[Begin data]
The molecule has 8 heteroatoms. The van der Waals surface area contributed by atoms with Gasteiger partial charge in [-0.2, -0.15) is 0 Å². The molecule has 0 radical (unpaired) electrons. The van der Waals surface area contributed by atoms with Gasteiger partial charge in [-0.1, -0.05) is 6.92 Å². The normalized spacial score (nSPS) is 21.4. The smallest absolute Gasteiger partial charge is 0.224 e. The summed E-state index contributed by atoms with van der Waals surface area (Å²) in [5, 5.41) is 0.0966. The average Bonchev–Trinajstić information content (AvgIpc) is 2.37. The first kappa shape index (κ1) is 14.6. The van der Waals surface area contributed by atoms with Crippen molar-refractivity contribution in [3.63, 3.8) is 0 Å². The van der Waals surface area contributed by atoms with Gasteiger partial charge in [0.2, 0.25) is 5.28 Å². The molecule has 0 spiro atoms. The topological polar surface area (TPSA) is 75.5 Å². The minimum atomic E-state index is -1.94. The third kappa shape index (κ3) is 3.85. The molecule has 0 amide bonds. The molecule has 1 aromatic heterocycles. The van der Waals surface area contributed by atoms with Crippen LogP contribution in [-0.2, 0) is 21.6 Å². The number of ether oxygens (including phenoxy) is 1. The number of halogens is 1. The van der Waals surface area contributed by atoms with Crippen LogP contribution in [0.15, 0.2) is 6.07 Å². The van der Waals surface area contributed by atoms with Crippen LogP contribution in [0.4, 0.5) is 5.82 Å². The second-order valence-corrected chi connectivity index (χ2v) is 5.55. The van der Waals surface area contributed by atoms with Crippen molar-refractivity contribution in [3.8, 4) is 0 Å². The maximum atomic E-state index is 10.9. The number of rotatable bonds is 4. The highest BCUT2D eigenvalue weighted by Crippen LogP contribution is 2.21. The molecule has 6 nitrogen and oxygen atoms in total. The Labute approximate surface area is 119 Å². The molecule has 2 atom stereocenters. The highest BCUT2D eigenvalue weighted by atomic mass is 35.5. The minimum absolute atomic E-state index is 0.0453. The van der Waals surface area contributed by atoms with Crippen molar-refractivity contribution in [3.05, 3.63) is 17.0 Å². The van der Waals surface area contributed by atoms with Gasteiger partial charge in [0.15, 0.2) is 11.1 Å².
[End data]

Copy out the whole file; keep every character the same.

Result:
The molecule has 8 heteroatoms. The van der Waals surface area contributed by atoms with Gasteiger partial charge in [-0.2, -0.15) is 0 Å². The molecule has 0 radical (unpaired) electrons. The van der Waals surface area contributed by atoms with Gasteiger partial charge in [-0.1, -0.05) is 6.92 Å². The normalized spacial score (nSPS) is 21.4. The smallest absolute Gasteiger partial charge is 0.224 e. The summed E-state index contributed by atoms with van der Waals surface area (Å²) in [5, 5.41) is 0.0966. The average Bonchev–Trinajstić information content (AvgIpc) is 2.37. The first kappa shape index (κ1) is 14.6. The van der Waals surface area contributed by atoms with Crippen molar-refractivity contribution in [3.63, 3.8) is 0 Å². The van der Waals surface area contributed by atoms with Gasteiger partial charge in [0.2, 0.25) is 5.28 Å². The molecule has 0 spiro atoms. The topological polar surface area (TPSA) is 75.5 Å². The minimum atomic E-state index is -1.94. The third kappa shape index (κ3) is 3.85. The molecule has 0 amide bonds. The molecule has 1 aromatic heterocycles. The van der Waals surface area contributed by atoms with Crippen LogP contribution in [-0.2, 0) is 21.6 Å². The number of ether oxygens (including phenoxy) is 1. The number of halogens is 1. The van der Waals surface area contributed by atoms with Crippen LogP contribution in [0.15, 0.2) is 6.07 Å². The van der Waals surface area contributed by atoms with Crippen LogP contribution in [0.4, 0.5) is 5.82 Å². The second-order valence-corrected chi connectivity index (χ2v) is 5.55. The van der Waals surface area contributed by atoms with Crippen molar-refractivity contribution in [3.8, 4) is 0 Å². The maximum atomic E-state index is 10.9. The number of rotatable bonds is 4. The highest BCUT2D eigenvalue weighted by Crippen LogP contribution is 2.21. The molecule has 6 nitrogen and oxygen atoms in total. The Labute approximate surface area is 119 Å². The molecule has 2 atom stereocenters. The highest BCUT2D eigenvalue weighted by atomic mass is 35.5. The minimum absolute atomic E-state index is 0.0453. The van der Waals surface area contributed by atoms with Crippen molar-refractivity contribution in [3.05, 3.63) is 17.0 Å². The van der Waals surface area contributed by atoms with Gasteiger partial charge in [0.15, 0.2) is 11.1 Å².